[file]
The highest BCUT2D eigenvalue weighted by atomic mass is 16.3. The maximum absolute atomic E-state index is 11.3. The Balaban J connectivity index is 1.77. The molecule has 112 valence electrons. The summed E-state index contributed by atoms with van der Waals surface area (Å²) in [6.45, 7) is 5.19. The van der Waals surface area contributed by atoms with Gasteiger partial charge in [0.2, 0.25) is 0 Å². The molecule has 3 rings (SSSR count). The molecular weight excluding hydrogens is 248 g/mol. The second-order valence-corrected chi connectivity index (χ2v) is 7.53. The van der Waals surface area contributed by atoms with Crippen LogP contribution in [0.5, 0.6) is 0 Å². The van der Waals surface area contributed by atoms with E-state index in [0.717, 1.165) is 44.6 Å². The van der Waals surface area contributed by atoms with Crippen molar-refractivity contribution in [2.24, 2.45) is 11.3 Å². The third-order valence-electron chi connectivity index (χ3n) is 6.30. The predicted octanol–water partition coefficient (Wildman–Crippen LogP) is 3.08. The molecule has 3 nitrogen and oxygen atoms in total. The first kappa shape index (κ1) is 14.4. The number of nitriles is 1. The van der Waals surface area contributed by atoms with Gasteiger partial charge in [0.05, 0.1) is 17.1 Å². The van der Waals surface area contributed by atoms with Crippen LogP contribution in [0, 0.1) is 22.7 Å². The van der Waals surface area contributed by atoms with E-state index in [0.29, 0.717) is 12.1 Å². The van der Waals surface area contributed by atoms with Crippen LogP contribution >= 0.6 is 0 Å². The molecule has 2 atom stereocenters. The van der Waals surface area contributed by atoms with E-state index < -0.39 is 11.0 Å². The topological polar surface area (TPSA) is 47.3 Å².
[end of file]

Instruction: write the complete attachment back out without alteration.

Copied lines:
The highest BCUT2D eigenvalue weighted by atomic mass is 16.3. The maximum absolute atomic E-state index is 11.3. The Balaban J connectivity index is 1.77. The molecule has 112 valence electrons. The summed E-state index contributed by atoms with van der Waals surface area (Å²) in [6.45, 7) is 5.19. The van der Waals surface area contributed by atoms with Gasteiger partial charge in [0.2, 0.25) is 0 Å². The molecule has 3 rings (SSSR count). The molecular weight excluding hydrogens is 248 g/mol. The second-order valence-corrected chi connectivity index (χ2v) is 7.53. The van der Waals surface area contributed by atoms with Crippen LogP contribution in [0.5, 0.6) is 0 Å². The van der Waals surface area contributed by atoms with E-state index in [0.717, 1.165) is 44.6 Å². The van der Waals surface area contributed by atoms with Crippen molar-refractivity contribution in [2.24, 2.45) is 11.3 Å². The third-order valence-electron chi connectivity index (χ3n) is 6.30. The predicted octanol–water partition coefficient (Wildman–Crippen LogP) is 3.08. The molecule has 3 nitrogen and oxygen atoms in total. The first kappa shape index (κ1) is 14.4. The number of nitriles is 1. The van der Waals surface area contributed by atoms with Gasteiger partial charge in [0.05, 0.1) is 17.1 Å². The van der Waals surface area contributed by atoms with Crippen LogP contribution in [0, 0.1) is 22.7 Å². The van der Waals surface area contributed by atoms with E-state index in [0.29, 0.717) is 12.1 Å². The van der Waals surface area contributed by atoms with Crippen LogP contribution >= 0.6 is 0 Å². The molecule has 2 atom stereocenters. The van der Waals surface area contributed by atoms with E-state index < -0.39 is 11.0 Å². The topological polar surface area (TPSA) is 47.3 Å².